In the story, "How Medicine Began," on page 61, TB calls the plant, 'black snakeroot,' by the invented "Lenape" name of "sukaxkuk chipik."  This is not 'black snakeroot,' but 'blacksnake root'! No such plant!  Besides which, the real Lenape name for 'black snakeroot' is "bleuhotik."


On page 69, TB informs us that "Misinkhalikan (as he writes the name of the Masked Being) ...often takes on physical form, as a great, hulking, hairy ape-like giant." According to TB, the Lenape Misinkhalikan and Sasquatch ("Bigfoot") are one and the same! I suppose he's one and the same as the Abominable Snowman, too!

In "Grandfather Thunder (page 70), TB calls the Moon "the first mother."  Here again, we have "Grandmother Moon" and Nanapush. None of these characters exist in authentic Lenape folk tales.

The mention of the trickster, "Coyote," in "Rainbow Crow," clearly dates this story to a time long after the Lenapes left Lenapehoking. 

"When the Animals Left Lenape Land" begins (p.76) "Long ago ...the animals left Lenape'hokink..." Nora Thompson Dean was the first to mention the word, "Lenapehoking," about 1984. OUTSIDERS DIDN'T HEAR OF IT UNTIL THEN!  Thus, this story was probably fabricated in the 1980's.


"The Seven Wise Men" (pp.86-7) is TB's "re-telling" of a real Lenape story. He translates "Seven Wise Men" as "Nishash Chak Lepa'chik." TB has misunderstood the pronunciation of the Northern Unami word, "tchoak," which he should have written as "txoak," in his spelling system.

In "Ball Player" (pp.88-93), TB makes up the translation, "Tukhikapapa'lit." The word for 'ball' is "ptukhikan." You can't drop the final "n" of this word, in combining forms. This story is a Southern Unami tale, but, for reasons known only to TB, he decided to change the SU word, "yakwahe" ('naked bear'), to the Northern Unami word, "amangachktiat." And, what's more, he tries to make one word out of two:  "amankaxkti'atmaxkwe." This is an impossible construction!  Finally, he makes up another word for 'naked bear,' "amankaxkwe," which would mean nothing more than 'big bear.' TB believes the naked bear was a real--rather than mythological--animal. To date, none of them have been unearthed by anybody!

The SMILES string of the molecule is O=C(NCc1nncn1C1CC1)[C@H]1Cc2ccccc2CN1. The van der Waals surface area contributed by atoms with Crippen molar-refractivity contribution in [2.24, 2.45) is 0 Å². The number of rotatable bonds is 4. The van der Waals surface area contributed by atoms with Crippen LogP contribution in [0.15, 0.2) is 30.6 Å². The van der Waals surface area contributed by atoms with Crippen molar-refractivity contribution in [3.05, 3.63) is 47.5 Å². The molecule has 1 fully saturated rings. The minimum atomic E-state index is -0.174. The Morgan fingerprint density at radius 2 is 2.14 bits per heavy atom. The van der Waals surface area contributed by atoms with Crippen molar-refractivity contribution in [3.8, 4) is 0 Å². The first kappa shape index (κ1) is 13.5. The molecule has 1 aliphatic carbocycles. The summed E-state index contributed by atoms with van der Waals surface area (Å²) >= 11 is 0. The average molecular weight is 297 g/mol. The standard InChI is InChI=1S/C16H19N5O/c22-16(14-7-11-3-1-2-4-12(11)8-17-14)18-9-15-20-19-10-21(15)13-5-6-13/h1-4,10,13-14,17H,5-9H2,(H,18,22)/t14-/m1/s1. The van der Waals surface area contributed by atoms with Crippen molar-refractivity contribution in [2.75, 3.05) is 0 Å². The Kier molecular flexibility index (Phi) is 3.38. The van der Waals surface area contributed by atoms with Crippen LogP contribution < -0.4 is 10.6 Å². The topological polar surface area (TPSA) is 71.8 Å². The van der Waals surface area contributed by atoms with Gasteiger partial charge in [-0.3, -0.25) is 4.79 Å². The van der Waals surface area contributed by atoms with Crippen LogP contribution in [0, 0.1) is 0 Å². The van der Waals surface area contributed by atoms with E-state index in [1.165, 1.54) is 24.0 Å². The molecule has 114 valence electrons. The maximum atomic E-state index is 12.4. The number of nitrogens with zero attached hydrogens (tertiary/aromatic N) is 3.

In "The Greedy Maiden" (pp.103-4), the story begins, "Once, long ago, before the Wapsini, White Man, came to our land..." First of all, "Wapsini" isn't a Lenape word. The non-Lenape ending (-ini) was used by C.S. Rafinesque in his fraudulent Walam Olum. Secondly, the story goes on to say, "the young maiden did not flee like a whimpering coyote into the night."  If this took place before the White Man came, then it took place in what  we now call Lenapehoking--and there "WEREN'T NO COYOTES HERE," then!


Look: There's more, but I can't stand any more of this. This collection of stories is simply not authentic traditional Lenape folklore. Much of it has been invented, in recent times, and whatever part of it is real has been tampered with and rendered suspect. The Lenape language employed is absolutely terrible. I simply cannot recommend this book to anyone interested in real Lenape traditions.

Ray Whritenour
LENAPE TEXTS & STUDIES

Last edited by sschkaak (Nov-02-2010 09:29:am)

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#2 Dec-23-2009 11:54:pm

sschkaak
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Re: The Grandfathers Speak - a review

Thanks to Tree Hugger for salvaging this one.

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#3 Dec-24-2009 12:12:am

NanticokePiney
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Re: The Grandfathers Speak - a review

sschkaak wrote:

Thanks to Tree Hugger for salvaging this one.

......and thanks to you for composing it and reposting it here. smile


I don't have anger issues...just violent reactions to B.S.
---------------------------------------------------
      Warning:  Some Profanity
This might cause you to experience reason

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#4 Aug-14-2014 10:37:am

sschkaak
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Re: The Grandfathers Speak - a review

I was very discouraged to read, at Amazon, the following 5-star review of this book, written by a member of the Boy Scouts Order of the Arrow:

Grandfathers Speak - Mehukwa ties to new OA Brotherhood ceremony, May 30, 2014

By Michael E. Clark "Gardner Buffalo" 

nice read, prose form, various stories and tales from the Leni Lenape. in an early chapter, Mehukwa is introduced and his role within the Lenape explained. This is a key resource now mentioned in the new Order of the Arrow (OA) Brotherhood ceremony for full implementation in 2015.  A must have for any Arrowman, Ceremonies member & Adviser, history on the Leni Lenape.

The following comment on this review somewhat ameliorates my misgivings, but doesn't completely clarify what's going on:

Dr. says: